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Resource management plan from BLM is finally on the streets after years of work

Certain areas will remain with wilderness characteristics in the new plan.
Eagle Arch on the San Rafael Swell. The resource management plan will map out the management of the Swell for years to come.

Staff writer

Ray Petersen, Emery County Public Lands Director, informed the Public Lands Council of the recent release of the final resource management plan from the Bureau of Land Management. This plan was released on Aug. 29. There will be a final 30 day period of protest, which can only be made by those who have commented in previous phases, and will end Sept. 30.

"It is my opinion," said Petersen, "that this plan turned out OK. There is a 6-7 percent decrease in the amount of lands available for oil and gas exploration. In the grazing area, the plan is pretty much unchanged from previous comment periods."

Petersen noted the off highway vehicle designations for the northern portion of the area have designated routes finalized. More than 600 miles of open routes were added to the existing system through these designations.

The new plan has chosen to keep 97,100 acres in the Hondoo Country, Mexican Mountain area, Muddy Creek/Crack Canyon, San Rafael Reef, and Wild Horse Mesa as protected areas with wilderness characteristics. The goal is to protect, preserve, and maintain the wilderness characteristics of these five areas. No oil or gas exploration will be allowed in these areas.

An ACEC is an area of critical environmental concern. The old proposal has eight of these ACECs and the final plan adds five more. The 13 areas, totaling 208,555 acres are: Big Flat Tops; Bowknot Bend; Dry Lake archaeological district; Interstate 70; Muddy Creek; San Rafael Canyon; San Rafael Reef; Segers Hole; Nine Mile Canyon; Cleveland/Lloyd Dinosaur Quarry; many heritage sites; the uranium mining district; and the rock art sites. Each of these ACECs are listed for different reasons, from historical value to visual value, along with other natural resource values.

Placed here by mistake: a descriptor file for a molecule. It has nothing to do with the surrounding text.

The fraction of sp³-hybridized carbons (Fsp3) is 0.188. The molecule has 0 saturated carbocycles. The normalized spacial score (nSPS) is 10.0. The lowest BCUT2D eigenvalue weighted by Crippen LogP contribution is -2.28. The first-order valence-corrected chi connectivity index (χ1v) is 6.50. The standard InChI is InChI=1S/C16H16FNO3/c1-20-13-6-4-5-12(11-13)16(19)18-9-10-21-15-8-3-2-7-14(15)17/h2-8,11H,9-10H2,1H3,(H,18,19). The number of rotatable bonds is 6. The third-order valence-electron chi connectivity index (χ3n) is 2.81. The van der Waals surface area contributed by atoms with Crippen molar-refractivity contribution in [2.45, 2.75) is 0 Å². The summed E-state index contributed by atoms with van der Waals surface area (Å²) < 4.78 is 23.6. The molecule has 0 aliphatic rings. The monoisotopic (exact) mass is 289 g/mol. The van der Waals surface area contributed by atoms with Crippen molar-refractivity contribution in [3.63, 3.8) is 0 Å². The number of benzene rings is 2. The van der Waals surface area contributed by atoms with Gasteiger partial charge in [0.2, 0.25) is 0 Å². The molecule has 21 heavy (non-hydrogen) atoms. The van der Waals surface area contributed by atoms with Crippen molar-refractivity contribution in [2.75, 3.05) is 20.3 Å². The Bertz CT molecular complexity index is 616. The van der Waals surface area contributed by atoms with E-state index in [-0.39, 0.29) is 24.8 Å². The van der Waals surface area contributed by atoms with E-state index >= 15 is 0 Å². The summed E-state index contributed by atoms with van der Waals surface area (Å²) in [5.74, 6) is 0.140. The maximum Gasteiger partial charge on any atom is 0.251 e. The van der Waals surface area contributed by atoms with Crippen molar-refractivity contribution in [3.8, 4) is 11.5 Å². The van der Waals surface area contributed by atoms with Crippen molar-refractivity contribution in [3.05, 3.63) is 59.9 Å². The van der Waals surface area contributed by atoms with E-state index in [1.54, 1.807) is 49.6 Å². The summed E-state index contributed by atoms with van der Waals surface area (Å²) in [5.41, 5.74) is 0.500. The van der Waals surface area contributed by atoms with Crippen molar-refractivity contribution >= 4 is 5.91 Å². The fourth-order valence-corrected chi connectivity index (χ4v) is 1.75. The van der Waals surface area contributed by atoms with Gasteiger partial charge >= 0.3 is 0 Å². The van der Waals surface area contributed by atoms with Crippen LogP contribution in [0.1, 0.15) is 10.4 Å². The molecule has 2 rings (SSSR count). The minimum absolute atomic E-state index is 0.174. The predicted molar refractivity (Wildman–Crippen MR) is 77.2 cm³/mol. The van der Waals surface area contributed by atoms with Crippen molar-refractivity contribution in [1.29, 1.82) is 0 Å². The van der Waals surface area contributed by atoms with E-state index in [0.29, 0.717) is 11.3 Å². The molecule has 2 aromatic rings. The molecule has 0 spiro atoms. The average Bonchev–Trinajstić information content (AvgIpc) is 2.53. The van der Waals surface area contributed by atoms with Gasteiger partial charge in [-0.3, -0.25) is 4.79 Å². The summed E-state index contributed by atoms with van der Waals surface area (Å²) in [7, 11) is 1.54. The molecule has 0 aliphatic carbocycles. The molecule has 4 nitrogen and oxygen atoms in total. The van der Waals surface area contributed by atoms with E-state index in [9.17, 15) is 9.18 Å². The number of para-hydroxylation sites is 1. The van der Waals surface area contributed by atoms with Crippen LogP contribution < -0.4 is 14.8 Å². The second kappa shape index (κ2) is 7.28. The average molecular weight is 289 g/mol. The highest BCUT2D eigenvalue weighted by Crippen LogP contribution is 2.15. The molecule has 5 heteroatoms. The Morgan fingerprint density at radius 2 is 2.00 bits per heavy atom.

Petersen noted one thing about the San Rafael River. It had previously been considered for the Wild and Scenic Rivers Act. In this final proposed plan, the San Rafael River will not be managed for wild and scenic. "From what I have seen and read so far, there is nothing to protest," said Petersen.

Petersen also announced the proposal for Emery County to acquire the several hundred foot long tunnel in the MK tunnel complex, has been stopped. Following a letter written to the BLM from Emery County notifying them of their intention to acquire that land, the attorney for the BLM wrote back and said that under no circumstances would the BLM relinquish ownership and responsibility for that shaft. "As a result of this action, the BLM will probably install the bars across the opening and the mine shaft will only be a visual experience," stated Petersen.

In other business conducted by the public lands council, Marc Stilson from the Division of Water Rights announced the state engineer's meeting will be in Green River Sept. 24-25. On the trip to Green River from Salt Lake, the group will tour the irrigation systems in North Emery and Ferron. They will also tour several farms in Green River.

Councilman Sherrel Ward voiced his concerns about the watershed for Emery County that is in the mountains to the west of Emery County and located in Sanpete County. "I was concerned when Emery County changed from 80 acres to 40 acres for building. I don't think Sanpete County has a restriction. I am very concerned for our watershed," said Ward. The council agreed to write a letter to the Sanpete County Commissioners explaining the concerns.

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